clock menu more-arrow no yes mobile

Filed under:

Why the Ravens were Right About Laremy Tunsil

Passing on the troubled player might have saved the Ravens a headache and a vacancy.

When Tunsil looks back, does he have remorse?
When Tunsil looks back, does he have remorse?
Justin Ford-USA TODAY Sports

There are differing accounts about when the Baltimore Ravens' Draft War Room decisionmakers decided to pass on troubled T Laremy Tunsil. Some say that it was the moment they saw the now-infamous masked marijuana video, some say that it was before that because of how they graded him and T Ronnie Stanley.

No matter the timing, the Ravens were right. Here's why.

1.) The best predictor of future behavior is past behavior. This mantra, echoed throughout 1 Winning Drive, is how the Ravens approach judging the character trajectory of potential picks and signees.

Man, is it true.

Let's look at Tunsil's past behaviors. He has a lot of red flags along his traveled road: he was present as his teammate fell off of a balcony allegedly escaping trouble; he asked his coach for rent money for his family at least twice--a violation of NCAA rules that Ole Miss will now have to probe and inevitably answer for; he was suspended for 7 games at Ole Miss last season for impermissible benefits--driving cars from a local dealership. Not to mention the entire dysfunctional, publicly volatile relationship with his stepfather, who has an active lawsuit against him.

What kind of resume is that? Can you blame anyone for being hesitant? Especially with the cherry on top of the twitter video?

(I know some oppositional-type folks will point to Ray Lewis, but had he had any public issues in his college years? No. And once he was fully exonerated from the nightclub case, did anything ever pop up again? No. It's called living and learning. Tunsil should try it.)

The message of the Ravens and other teams that passed on Laremy is clear: we have been burned one too many times by a player who is this careless.

2.) People wink at marijuana use. Yet, it is against league policy. It remains on the NFL Drug Panel of tested substances, and the test is relatively sensitive--a nanogram is not a lot. While it is true that many law enforcement divisions around the country have placed a low, or even the lowest, priority on enforcing a anti-marijuana law, there are repercussions for a professional athlete to develop a habit of using this drug. The scientific side of it is that it kills brain cells and reduces memory sharpness. The social side of it could be said to promote laziness and an appetite for repeated sessions, somewhere south of addiction, but definitely habit-forming. Clearly, Tunsil is steeped in this cycle--he did not issue a statement disclaiming marijuana altogether, after the draft-day fiasco, but only said that he has passed his drug tests--and it will affect his gameplay and life. It is not the focus of this mishap, which cost him 7 million dollars, but awkward family relationships and immaturity are. Sort of. Not many people have cited Tunsil with wrongdoing. It's being couched as more of a cautionary tale about trusted friends and social media. The message of the Ravens and other teams that passed on Laremy is clear: we have been burned one too many times by a player who is this careless, with regards to marijuana. Will Hill could be somewhere at least feeling vindicated that he is not the only one the Ravens have to treat this way. Without accountability in his life, much less even an indication of guilt (marijuana use is illegal in Mississippi AND Florida), Tunsil has no reason to reform the winked-at use that was the true problem with the video. No marijuana use, no video. Or, it would not have even gotten one retweet, as selfish as Twitter is these days.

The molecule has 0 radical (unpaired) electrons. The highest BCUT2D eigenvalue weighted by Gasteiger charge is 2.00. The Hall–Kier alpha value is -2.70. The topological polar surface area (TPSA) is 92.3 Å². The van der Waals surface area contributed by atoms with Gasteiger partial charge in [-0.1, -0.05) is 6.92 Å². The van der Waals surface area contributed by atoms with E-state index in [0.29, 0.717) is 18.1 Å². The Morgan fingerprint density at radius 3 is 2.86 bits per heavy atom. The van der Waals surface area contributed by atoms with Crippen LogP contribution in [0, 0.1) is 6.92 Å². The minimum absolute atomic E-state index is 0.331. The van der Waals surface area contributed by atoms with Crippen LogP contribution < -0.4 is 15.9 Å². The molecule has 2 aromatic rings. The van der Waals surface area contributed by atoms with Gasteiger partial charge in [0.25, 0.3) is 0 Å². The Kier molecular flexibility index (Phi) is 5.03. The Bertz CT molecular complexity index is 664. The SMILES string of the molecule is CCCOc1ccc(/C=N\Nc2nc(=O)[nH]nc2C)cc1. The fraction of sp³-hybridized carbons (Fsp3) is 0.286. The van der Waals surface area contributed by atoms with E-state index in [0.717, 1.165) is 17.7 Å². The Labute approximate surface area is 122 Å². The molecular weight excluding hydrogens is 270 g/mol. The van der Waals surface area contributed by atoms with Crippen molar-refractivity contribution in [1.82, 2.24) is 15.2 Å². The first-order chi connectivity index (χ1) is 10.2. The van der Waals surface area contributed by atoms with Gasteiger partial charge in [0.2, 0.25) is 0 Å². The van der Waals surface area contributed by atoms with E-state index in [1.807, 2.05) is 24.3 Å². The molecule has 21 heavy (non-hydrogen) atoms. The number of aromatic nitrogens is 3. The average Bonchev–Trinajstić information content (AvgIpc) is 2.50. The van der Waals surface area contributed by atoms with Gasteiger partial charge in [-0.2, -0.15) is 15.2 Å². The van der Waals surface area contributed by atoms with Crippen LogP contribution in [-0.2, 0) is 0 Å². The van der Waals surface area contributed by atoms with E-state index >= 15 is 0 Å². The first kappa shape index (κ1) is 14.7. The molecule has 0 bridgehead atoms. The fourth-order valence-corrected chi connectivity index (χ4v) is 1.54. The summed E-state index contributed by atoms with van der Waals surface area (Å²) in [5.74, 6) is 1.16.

3.) Miami a'int exactly a Holy land. Had he been drafted by the Ravens, Green Bay, or buckle-of-the-Bible-belt Carolina, perhaps a community (or team culture, in the Ravens case) which is not as racy would have helped his forming more responsible habits. But South Beach? Sin City South? Home of the world's most famous Vice squad (Vice=Addicitve, illegal, behavior)? The odds just don't appear to be great for Tunsil's survival. Side note: do the Dolphins love controversy with its big men? Other teams have controversial skill players, but Miami seems to be the home of mischievous mid-liners, of late. Or maybe they just get caught more.

4.) Stanley's chip. Now, 1st round draftee Ronnie Stanley has a reason to play with a chip on his shoulder. Pundits have long said that Tunsil is the better player of the two, and some now continue to say that he was not the first choice of the Ravens, all things being non-viral. His toughness having been questioned, ("And you're tough, right?", said Deion Sanders in the post-draft interview with Stanley, intimating that this was a question about him) Stanley should be ready to unleash his frustration on anything standing in his way on the gridiron. That bodes well for the purple and black.

Like most seasoned NFL fans, I hope for the best for Tunsil. Would love to see him beat the odds, kick the habit, and have a fruitful and long career.

Without true motivation, I don't see why or how he will change.

Perhaps failure could become the motivation for change in his future.